‘The medium is changing, not us’: DNA shuts down print edition

October 10 will see the last print editions from Mumbai and Ahmedabad.

WrittenBy:NL Team
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In its October 9 edition, the Daily News & Analysis announced that “print publication for Mumbai and Ahmedabad will be ceased effective 10th October 2019, Thursday till further notice”.

In a 200-word front page notice, the paper emphasised — overemphasised, perhaps — that while it was “turning digital”, “Please do remember, only the medium is changing, not us. Instead of your doorsteps, we will now keep travelling with you wherever you are.”

DNA started in 2005 but has been going through a tough squeeze since earlier this year. In February 2019, Newslaundry reported on the winding up of the newspaper’s Delhi edition and its “conversion into a bureau”. “Management wants to concentrate on main Mumbai edition and get back its lost glory,” said an internal message circulated among employees.

“It was all very sudden,” an employee at the paper told Newslaundry at the time.

A little over a fortnight after the closure of its Delhi edition, DNA’s Jaipur edition was shut down on February 21. The decision was taken to “optimise cost and cut-down losses”.

In June, Newslaundry detailed the reasons for DNA‘s decline, commencing from May this year. They included debt and a lack of profit on the books of the Essel Group — which controls the Zee and DNA empire —  and its suspicious financial links that were reported by The Wire earlier this year.

In a face-to-face meeting with the Mumbai bureau in April, proprietor Subhash Chandra had admitted that he “would have to work hard and that even though he had had many losses in DNA, it was his fault since he had not paid much attention to the paper”.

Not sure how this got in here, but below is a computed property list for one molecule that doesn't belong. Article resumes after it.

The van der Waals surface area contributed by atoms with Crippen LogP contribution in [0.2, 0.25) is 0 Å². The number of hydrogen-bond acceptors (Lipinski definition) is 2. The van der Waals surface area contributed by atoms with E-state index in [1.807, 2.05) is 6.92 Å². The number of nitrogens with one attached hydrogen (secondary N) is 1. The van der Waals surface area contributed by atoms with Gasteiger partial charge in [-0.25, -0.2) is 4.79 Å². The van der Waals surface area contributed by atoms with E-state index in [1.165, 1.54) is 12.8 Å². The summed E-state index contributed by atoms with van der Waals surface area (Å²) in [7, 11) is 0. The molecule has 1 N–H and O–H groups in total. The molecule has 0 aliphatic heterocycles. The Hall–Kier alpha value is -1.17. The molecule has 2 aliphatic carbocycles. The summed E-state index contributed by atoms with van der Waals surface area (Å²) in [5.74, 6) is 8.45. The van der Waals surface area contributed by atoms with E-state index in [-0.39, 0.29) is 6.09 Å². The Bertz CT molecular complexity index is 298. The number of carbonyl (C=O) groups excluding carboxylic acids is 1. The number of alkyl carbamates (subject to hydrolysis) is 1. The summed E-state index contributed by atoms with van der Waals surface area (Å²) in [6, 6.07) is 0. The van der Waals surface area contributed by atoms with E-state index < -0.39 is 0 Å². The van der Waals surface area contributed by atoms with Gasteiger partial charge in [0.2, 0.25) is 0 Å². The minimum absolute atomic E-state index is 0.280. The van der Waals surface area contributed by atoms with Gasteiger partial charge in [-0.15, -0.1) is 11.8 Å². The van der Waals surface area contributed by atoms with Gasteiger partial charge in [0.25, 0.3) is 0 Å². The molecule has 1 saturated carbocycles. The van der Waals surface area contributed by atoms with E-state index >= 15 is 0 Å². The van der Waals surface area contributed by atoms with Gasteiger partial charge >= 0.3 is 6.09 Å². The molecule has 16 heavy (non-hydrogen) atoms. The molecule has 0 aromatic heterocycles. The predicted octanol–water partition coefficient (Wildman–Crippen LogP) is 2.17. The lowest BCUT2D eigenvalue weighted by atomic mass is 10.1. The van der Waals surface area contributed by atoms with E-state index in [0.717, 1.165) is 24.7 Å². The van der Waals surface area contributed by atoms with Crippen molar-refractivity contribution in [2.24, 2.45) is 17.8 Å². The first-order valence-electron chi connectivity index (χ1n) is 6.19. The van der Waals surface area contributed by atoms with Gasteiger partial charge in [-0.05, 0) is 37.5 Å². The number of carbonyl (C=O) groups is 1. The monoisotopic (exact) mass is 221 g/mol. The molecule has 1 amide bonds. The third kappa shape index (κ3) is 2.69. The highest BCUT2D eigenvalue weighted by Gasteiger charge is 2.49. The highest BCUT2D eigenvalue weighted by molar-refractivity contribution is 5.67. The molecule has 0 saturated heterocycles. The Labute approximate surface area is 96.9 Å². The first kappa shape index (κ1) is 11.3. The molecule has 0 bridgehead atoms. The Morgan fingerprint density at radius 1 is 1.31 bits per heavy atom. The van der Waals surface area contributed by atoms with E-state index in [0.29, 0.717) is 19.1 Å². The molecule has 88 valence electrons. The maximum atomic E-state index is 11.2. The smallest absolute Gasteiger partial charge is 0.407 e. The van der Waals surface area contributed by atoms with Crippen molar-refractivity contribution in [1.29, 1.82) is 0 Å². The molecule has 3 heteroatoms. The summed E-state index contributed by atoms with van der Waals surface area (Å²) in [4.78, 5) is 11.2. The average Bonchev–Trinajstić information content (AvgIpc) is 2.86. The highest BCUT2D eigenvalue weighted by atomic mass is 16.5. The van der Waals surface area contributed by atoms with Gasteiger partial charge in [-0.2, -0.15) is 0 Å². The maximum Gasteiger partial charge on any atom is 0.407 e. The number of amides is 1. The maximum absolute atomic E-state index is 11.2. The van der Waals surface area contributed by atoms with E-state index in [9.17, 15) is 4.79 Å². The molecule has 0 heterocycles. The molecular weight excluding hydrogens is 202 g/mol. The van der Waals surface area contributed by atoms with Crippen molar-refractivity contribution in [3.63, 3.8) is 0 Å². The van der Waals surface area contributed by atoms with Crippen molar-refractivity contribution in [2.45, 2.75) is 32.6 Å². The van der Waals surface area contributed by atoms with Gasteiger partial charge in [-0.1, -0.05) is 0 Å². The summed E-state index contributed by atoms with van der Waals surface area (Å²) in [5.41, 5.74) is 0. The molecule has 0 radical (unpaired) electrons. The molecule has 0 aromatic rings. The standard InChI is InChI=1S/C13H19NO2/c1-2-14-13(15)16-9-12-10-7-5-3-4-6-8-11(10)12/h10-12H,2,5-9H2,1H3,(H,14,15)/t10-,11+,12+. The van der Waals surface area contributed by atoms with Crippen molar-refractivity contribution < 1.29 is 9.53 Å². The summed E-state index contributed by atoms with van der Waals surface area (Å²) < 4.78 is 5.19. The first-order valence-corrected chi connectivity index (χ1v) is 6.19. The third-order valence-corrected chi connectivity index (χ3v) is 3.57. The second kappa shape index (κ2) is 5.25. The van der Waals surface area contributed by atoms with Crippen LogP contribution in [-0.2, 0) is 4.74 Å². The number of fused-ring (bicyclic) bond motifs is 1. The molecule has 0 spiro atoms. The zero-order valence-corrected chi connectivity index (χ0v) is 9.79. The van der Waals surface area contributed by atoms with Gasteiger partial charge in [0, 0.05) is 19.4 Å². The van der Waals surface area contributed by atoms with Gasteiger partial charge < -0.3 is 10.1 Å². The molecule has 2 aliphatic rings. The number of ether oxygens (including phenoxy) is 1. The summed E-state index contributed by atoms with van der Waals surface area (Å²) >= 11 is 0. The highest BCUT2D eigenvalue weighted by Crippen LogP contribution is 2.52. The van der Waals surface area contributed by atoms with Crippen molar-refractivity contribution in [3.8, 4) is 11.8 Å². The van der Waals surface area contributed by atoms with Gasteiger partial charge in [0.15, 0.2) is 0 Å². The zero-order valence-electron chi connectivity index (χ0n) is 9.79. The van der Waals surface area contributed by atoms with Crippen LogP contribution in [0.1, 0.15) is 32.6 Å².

In May, the daily reportedly handed over 26 pink slips, 25 of them to employees in the editorial team, including reporters, photographers and designers. Besides this, four reporters were cut from the Delhi bureau and two from Ahmedabad. Two reporters from Kolkata and Kashmir were also laid off.

A few days before these layoffs, Reliance Mutual Fund had sold off pledged Zee shares worth ₹410 crore. RMF sold these shares in the open market, with a consequent 9.7 per cent decline in share prices after a five per cent decline the previous day. It was the first big fund to sell Zee’s pledged shares after various mutual funds entered into an agreement with Essel Group that they would not exit their holdings till September.

A senior reporter told Newslaundry at the time: “These [layoffs] taking place in bits and pieces is giving the newspaper a slow death. If you’re shutting down editions, then you should remove editorial too — you’re not even doing that. They’re just kept hanging in limbo. Basically, now the company is looking to break even because they’re not even achieving the operational cost.”


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